While at JIDC we do all that we can to mentor our authors and help them produce the best papers possible, we must work with the raw material that is sent to us.  It is the responsibility of all authors to ensure that they send us their best work. Working together, we can have a positive and successful publishing experience.

Nikki Kelvin

Nikki in her OA T!

 

JIDC Technical Editor

 

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The Birth of JIDC…A new kind of Journal

In the beginning . . . there was . . . an Idea . . . JIDC

There is an old saying that “Success has a thousand mothers and failure has none”. JIDC, I am proud to say, has thousands of mothers, fathers, sons and daughters. Truly, thousands. The success is of JIDC is the fruit of the dedication and hard work of editors, mentors, proofreaders, page setters, reviewers, web designers, web wizards, translators,  and of course the authors who contribute their precious work to JIDC.

Interestingly, I am frequently asked how JIDC began. In a way it began overlooking a mountain in Bishkek, Kyrgyzstan, in May of 2006. A great number of my associates were attending a meeting—the first International Meeting of Infectious Disease in Central Asia, in Bishkek, Kyrgyzstan. We had many intense discussions on the problems facing scientists from developing countries attempting to publish in predominantly western journals and from these discussions evolved the unorthodox idea of a journal that was dedicated to scientists and infectious disease in developing countries.

Bishkek, Kyrgyzstan AdvanTours Photo

Many of us had long recognized that scientists and infectious disease science from developing countries were dramatically underrepresented in journals published in western countries. The underlying  science from infectious disease clinicians and scientists, we believed, was of a high calibre, but often the writing and presentation within manuscripts were not.  The solution, we summarized, in the majestic scenery of Bishkek, was to provide assistance in the writing and presentation of data for scientists’ draft JIDC manuscripts.  We thus added to JIDC a mentor system to guide and aid authors from developing countries with both writing skills and manuscript organization.

But alas, finances presented the greatest hurdle for scientists to publish and for the JIDC to function. Many journals require a payment of sorts to be made for accepted manuscripts to be published. The average going rate of $3,000 USD in western journals is manageable by western scientists, but the amount is simply out of the reach for many scientists and clinicians in developing countries. In fact, this may represent nearly one half a year’s wages in some developing countries. The JIDC, we declared, must be free of fees for those who cannot afford them. JIDC today is open access, free to submit, and the publication fee is waived for those who cannot afford the modest fee of 200 euros. The financial burden of maintaining JIDC is shouldered by volunteers of JIDC and grants from foundations and organizations such as the Foundation of Bank of Sardinia, Sardegna Ricerche, the University of Sassari, Shantou University Medical College, the Li Ka Shing Foundation, and the University Health Network in Toronto, Canada. Our heartfelt gratitude goes out to these people and organizations.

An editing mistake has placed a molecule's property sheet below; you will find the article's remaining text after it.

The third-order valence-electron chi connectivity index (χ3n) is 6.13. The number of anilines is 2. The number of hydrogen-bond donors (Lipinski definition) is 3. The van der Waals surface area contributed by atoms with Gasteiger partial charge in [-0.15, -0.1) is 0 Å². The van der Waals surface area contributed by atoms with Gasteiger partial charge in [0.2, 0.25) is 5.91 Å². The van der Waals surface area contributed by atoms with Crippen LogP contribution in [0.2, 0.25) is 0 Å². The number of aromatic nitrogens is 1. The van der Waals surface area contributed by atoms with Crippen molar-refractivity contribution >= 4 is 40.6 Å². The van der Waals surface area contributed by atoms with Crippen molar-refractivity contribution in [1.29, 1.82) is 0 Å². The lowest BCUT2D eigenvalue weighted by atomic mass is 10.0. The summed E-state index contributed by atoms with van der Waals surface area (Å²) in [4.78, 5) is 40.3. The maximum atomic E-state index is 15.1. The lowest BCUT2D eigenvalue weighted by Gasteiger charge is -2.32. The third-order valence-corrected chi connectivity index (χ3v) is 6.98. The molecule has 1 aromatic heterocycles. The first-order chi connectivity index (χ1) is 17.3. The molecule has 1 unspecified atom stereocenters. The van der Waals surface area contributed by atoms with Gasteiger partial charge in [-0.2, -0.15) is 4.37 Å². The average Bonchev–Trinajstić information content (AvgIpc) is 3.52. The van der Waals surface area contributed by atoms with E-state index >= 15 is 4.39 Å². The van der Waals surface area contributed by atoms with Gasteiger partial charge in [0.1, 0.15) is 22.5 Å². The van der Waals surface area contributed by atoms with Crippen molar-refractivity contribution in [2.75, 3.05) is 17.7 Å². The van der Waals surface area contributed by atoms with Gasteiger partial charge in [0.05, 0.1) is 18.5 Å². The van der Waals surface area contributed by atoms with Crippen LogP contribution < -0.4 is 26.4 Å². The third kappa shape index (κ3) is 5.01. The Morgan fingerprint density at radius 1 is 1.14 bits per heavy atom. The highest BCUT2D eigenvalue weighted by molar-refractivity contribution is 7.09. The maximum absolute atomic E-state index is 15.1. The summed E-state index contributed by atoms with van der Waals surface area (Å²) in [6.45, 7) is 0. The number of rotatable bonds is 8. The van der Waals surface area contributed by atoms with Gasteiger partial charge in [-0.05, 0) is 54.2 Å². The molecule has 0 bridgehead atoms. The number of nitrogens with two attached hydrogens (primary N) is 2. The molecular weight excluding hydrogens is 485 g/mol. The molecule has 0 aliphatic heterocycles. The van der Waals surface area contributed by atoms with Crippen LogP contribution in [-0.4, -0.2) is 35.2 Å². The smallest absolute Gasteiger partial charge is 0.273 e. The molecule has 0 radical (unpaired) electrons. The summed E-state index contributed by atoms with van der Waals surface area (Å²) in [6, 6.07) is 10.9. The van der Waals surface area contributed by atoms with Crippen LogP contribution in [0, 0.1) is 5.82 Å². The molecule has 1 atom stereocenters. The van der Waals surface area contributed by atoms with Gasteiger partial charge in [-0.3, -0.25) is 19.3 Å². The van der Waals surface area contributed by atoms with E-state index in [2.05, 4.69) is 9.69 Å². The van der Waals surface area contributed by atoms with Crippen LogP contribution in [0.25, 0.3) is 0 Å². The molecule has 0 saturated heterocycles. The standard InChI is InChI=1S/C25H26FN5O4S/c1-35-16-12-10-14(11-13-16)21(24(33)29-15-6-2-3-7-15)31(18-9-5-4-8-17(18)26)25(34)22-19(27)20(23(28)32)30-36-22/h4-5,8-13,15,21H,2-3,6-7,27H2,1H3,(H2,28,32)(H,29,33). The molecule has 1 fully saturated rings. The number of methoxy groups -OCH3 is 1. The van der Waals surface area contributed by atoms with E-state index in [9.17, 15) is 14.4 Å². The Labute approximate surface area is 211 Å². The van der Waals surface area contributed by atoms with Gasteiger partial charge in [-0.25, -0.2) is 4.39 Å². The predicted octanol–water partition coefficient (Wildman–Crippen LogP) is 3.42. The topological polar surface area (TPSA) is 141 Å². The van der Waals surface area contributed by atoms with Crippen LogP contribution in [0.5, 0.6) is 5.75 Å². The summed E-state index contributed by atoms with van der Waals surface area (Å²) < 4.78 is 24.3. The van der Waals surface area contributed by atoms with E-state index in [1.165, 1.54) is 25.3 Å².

Through the months and years that followed the Bishkek meeting, JIDC was able to attract the dedicated team that now manages submitted manuscripts, reviews manuscripts, edits manuscripts, and publishes papers. The success of JIDC is the success of the many people who have joined in this exciting and rewarding journey! As we look forward to our fifth an

niversary in 2012, the future is in our hands and it is a glorious sunrise.

Salvatore Rubino, Editor in Chief humble servant…..

JIDC Website:  http://www.jidc.org/index.php/journal

JIDC Editorial Meeting 2011 in Stintino, Sardinia